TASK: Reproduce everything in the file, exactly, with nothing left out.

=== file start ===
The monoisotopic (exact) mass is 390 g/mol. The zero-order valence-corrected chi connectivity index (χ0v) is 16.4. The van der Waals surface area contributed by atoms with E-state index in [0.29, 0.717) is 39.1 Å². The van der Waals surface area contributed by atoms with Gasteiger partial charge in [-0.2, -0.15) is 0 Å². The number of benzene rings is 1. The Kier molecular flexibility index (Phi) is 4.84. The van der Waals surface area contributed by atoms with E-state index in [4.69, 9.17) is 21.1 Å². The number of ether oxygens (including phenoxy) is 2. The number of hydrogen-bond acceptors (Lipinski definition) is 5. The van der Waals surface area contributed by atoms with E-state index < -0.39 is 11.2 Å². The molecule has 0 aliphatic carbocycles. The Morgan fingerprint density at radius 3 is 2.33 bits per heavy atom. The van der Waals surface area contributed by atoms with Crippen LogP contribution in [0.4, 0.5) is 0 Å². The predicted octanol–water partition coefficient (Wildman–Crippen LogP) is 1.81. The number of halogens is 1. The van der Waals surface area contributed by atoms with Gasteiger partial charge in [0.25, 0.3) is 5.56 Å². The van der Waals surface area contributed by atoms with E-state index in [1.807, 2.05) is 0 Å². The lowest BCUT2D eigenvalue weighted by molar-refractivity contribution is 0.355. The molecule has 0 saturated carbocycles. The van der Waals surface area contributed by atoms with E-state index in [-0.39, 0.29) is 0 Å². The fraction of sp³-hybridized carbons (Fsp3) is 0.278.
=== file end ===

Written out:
The monoisotopic (exact) mass is 390 g/mol. The zero-order valence-corrected chi connectivity index (χ0v) is 16.4. The van der Waals surface area contributed by atoms with E-state index in [0.29, 0.717) is 39.1 Å². The van der Waals surface area contributed by atoms with Gasteiger partial charge in [-0.2, -0.15) is 0 Å². The number of benzene rings is 1. The Kier molecular flexibility index (Phi) is 4.84. The van der Waals surface area contributed by atoms with E-state index in [4.69, 9.17) is 21.1 Å². The number of ether oxygens (including phenoxy) is 2. The number of hydrogen-bond acceptors (Lipinski definition) is 5. The van der Waals surface area contributed by atoms with E-state index < -0.39 is 11.2 Å². The molecule has 0 aliphatic carbocycles. The Morgan fingerprint density at radius 3 is 2.33 bits per heavy atom. The van der Waals surface area contributed by atoms with Crippen LogP contribution in [0.4, 0.5) is 0 Å². The predicted octanol–water partition coefficient (Wildman–Crippen LogP) is 1.81. The number of halogens is 1. The van der Waals surface area contributed by atoms with Gasteiger partial charge in [0.25, 0.3) is 5.56 Å². The van der Waals surface area contributed by atoms with E-state index in [1.807, 2.05) is 0 Å². The lowest BCUT2D eigenvalue weighted by molar-refractivity contribution is 0.355. The molecule has 0 saturated carbocycles. The van der Waals surface area contributed by atoms with E-state index in [-0.39, 0.29) is 0 Å². The fraction of sp³-hybridized carbons (Fsp3) is 0.278.